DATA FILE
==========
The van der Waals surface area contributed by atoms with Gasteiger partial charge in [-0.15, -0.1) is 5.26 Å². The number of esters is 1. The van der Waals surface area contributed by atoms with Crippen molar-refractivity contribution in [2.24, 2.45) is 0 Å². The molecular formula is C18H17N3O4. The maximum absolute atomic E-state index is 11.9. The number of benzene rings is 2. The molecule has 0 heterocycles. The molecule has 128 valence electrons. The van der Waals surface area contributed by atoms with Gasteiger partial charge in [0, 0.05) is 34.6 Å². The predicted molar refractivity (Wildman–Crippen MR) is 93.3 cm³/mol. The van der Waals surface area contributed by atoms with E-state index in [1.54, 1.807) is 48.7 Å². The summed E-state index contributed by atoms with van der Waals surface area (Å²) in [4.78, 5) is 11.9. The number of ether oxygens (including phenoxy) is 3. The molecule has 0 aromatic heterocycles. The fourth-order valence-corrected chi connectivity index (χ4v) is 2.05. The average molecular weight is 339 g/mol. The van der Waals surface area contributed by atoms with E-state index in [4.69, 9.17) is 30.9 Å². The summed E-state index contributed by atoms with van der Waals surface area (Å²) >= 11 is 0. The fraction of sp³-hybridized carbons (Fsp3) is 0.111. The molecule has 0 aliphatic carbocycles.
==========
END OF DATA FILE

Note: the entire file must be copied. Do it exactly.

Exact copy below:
The van der Waals surface area contributed by atoms with Gasteiger partial charge in [-0.15, -0.1) is 5.26 Å². The number of esters is 1. The van der Waals surface area contributed by atoms with Crippen molar-refractivity contribution in [2.24, 2.45) is 0 Å². The molecular formula is C18H17N3O4. The maximum absolute atomic E-state index is 11.9. The number of benzene rings is 2. The molecule has 0 heterocycles. The molecule has 128 valence electrons. The van der Waals surface area contributed by atoms with Gasteiger partial charge in [0, 0.05) is 34.6 Å². The predicted molar refractivity (Wildman–Crippen MR) is 93.3 cm³/mol. The van der Waals surface area contributed by atoms with E-state index in [1.54, 1.807) is 48.7 Å². The summed E-state index contributed by atoms with van der Waals surface area (Å²) in [4.78, 5) is 11.9. The number of ether oxygens (including phenoxy) is 3. The molecule has 0 aromatic heterocycles. The fourth-order valence-corrected chi connectivity index (χ4v) is 2.05. The average molecular weight is 339 g/mol. The van der Waals surface area contributed by atoms with E-state index in [4.69, 9.17) is 30.9 Å². The summed E-state index contributed by atoms with van der Waals surface area (Å²) >= 11 is 0. The fraction of sp³-hybridized carbons (Fsp3) is 0.111. The molecule has 0 aliphatic carbocycles.